Developments in production makes possible the experience of being superheroic as it is rendered in Batman: Arkham Knight. Realism saves the day when, in the past, the highly pixelated body of Superman, or the blocky skyscrapers that comprise Metropolis, or the clunky movements of Superman flying, or the two-dimensionality of games like Batman Returns on the Super Nintendo, gives away the simulation. Realism, and the details accompanying it, compounds the feeling of being a superhero: the rumbling of the controller when we tailspin towards the Earth, the freefall, the danger, the thrill of it; the cutting sound of wind beneath our wings, air turned material, palpable, strong, as we fly against it in the night; or being plucked out of the sky when enemy bullets hit us. The environment is alive and, like all environments, it has its physics, its rules and laws.

But realism can only take credit for so much. Ultimately, it is verticality which affords the sense of superheroism present in the game. We can go from street corner to skyscraper, back alley to bridge within seconds. We can glide between water and land without ever having to step foot on the ground, or get our suit wet. The tiers of space that constitute Batman: Arkham City’s layered environment are meant to be traversed, breached. The buildings of Gotham are meant to be obstacles, and, more importantly, obstacles that can be overcome. Their immensity, their Cyclopean size, their larger than life attitude, is finger food in comparison with the other challenges the game gives us. The city and its design—the dangerous heights, the speed and velocity of the city, the variations in neighborhoods—becomes something to be mastered. We know we are superheroes because skyscrapers are nothing in our way: concrete playgrounds.

In the world outside of such a video game, humans are bound by horizontality. Humans can only jump so high, after all. If we do want to experience verticality, the movement up and down between levels of space, it, most of the time, must be bought, an enhancing appendage. Skydiving, helicoptering to the tops of mountains, taking an elevator to the top floor, rock-climbing. And, still, these things are done with a level of security and protection that reminds us once again we are all too human, that we are but flesh and bone. Breakable. The limits of human bodies are overcome, as are the limits of space and time, in a game like Batman: Arkham Knight.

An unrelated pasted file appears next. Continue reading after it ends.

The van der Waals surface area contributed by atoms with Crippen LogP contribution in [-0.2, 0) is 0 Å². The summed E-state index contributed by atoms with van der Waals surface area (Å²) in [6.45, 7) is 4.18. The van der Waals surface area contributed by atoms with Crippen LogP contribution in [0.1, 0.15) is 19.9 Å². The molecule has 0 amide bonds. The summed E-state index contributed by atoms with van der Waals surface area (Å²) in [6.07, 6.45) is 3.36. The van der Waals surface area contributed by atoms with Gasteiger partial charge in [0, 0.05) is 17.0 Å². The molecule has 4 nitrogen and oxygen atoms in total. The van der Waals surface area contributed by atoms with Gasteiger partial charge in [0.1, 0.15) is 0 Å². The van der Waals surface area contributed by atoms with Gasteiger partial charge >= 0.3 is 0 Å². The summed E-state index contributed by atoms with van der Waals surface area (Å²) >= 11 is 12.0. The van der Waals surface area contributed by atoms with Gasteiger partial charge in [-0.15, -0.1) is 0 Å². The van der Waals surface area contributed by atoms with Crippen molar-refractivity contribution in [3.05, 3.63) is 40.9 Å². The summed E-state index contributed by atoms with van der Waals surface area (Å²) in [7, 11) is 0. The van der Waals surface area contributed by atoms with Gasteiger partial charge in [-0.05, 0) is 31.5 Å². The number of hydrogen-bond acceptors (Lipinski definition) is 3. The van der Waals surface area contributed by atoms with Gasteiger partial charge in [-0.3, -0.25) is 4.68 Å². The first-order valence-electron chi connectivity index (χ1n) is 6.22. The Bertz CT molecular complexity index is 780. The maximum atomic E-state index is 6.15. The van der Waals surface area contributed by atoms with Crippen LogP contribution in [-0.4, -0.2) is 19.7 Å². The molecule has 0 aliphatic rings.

Being superheroic, and the sense of feeling superheroic, is bound to the environment—we feel it because the smallness of the city, the ease at which we maneuver through it, tells us so.

Verticality our Power Ring, our adamantium, our utility belt, all our own.

They are small from this high up. Muscled arms holding guns, masked, their big and burly bodies minute from this distance. I have the upper hand. They are unsuspecting. The night is thick, and I blend into it. They will feel my might.

I glide down, and down, and down right into one of the men. Instant KO. I seize upon the element of surprise and drill my fist into the face of an enemy close by. Another tries to land a blow, and I counter. Then a knee and a kick and a barrage of limbs outward at all the others. A flash of darkness across the screen taking down seven or so enemies within a minute. No challenge at all.

This is just one of many of the encounters with groups of baddies across Gotham. They wait in their clusters, huddled and bickering amongst one another, unknowing I am above ready to strike. My Justice a deliverance from the sky.

Batman can afford such vertical advantages while the everyday baddie cannot. He is, after all, a Wayne. The game puts us in the position of a character who has access to such vantage points. A vantage point only those seated in governments, those operating drones from military bases, those with corporate pocketbooks, those men of the world like a Bruce Wayne, men with money and men with “good” intentions, men who give thousands upon thousands to charity yet produce the very conditions which demand charity to be given, can afford. Verticality is costly.